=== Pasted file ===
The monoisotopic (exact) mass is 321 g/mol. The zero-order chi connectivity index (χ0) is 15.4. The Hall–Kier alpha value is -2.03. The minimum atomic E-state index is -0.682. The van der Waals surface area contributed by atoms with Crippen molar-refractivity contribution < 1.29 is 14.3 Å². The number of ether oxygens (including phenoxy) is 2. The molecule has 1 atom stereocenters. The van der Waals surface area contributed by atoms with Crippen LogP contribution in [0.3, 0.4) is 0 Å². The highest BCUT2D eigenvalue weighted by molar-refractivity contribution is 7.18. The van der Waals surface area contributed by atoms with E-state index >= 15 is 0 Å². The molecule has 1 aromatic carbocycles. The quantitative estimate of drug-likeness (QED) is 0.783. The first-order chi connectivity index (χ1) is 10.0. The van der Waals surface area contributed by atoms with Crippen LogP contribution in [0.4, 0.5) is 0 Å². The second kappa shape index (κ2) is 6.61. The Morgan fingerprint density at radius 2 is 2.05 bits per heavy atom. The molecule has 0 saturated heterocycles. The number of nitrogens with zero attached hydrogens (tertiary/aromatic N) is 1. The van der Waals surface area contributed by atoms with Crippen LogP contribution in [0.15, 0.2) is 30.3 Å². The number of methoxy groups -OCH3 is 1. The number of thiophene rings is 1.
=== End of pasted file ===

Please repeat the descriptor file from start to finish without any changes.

The monoisotopic (exact) mass is 321 g/mol. The zero-order chi connectivity index (χ0) is 15.4. The Hall–Kier alpha value is -2.03. The minimum atomic E-state index is -0.682. The van der Waals surface area contributed by atoms with Crippen molar-refractivity contribution < 1.29 is 14.3 Å². The number of ether oxygens (including phenoxy) is 2. The molecule has 1 atom stereocenters. The van der Waals surface area contributed by atoms with Crippen LogP contribution in [0.3, 0.4) is 0 Å². The highest BCUT2D eigenvalue weighted by molar-refractivity contribution is 7.18. The van der Waals surface area contributed by atoms with E-state index >= 15 is 0 Å². The molecule has 1 aromatic carbocycles. The quantitative estimate of drug-likeness (QED) is 0.783. The first-order chi connectivity index (χ1) is 10.0. The van der Waals surface area contributed by atoms with Crippen LogP contribution in [0.4, 0.5) is 0 Å². The second kappa shape index (κ2) is 6.61. The Morgan fingerprint density at radius 2 is 2.05 bits per heavy atom. The molecule has 0 saturated heterocycles. The number of nitrogens with zero attached hydrogens (tertiary/aromatic N) is 1. The van der Waals surface area contributed by atoms with Crippen LogP contribution in [0.15, 0.2) is 30.3 Å². The number of methoxy groups -OCH3 is 1. The number of thiophene rings is 1.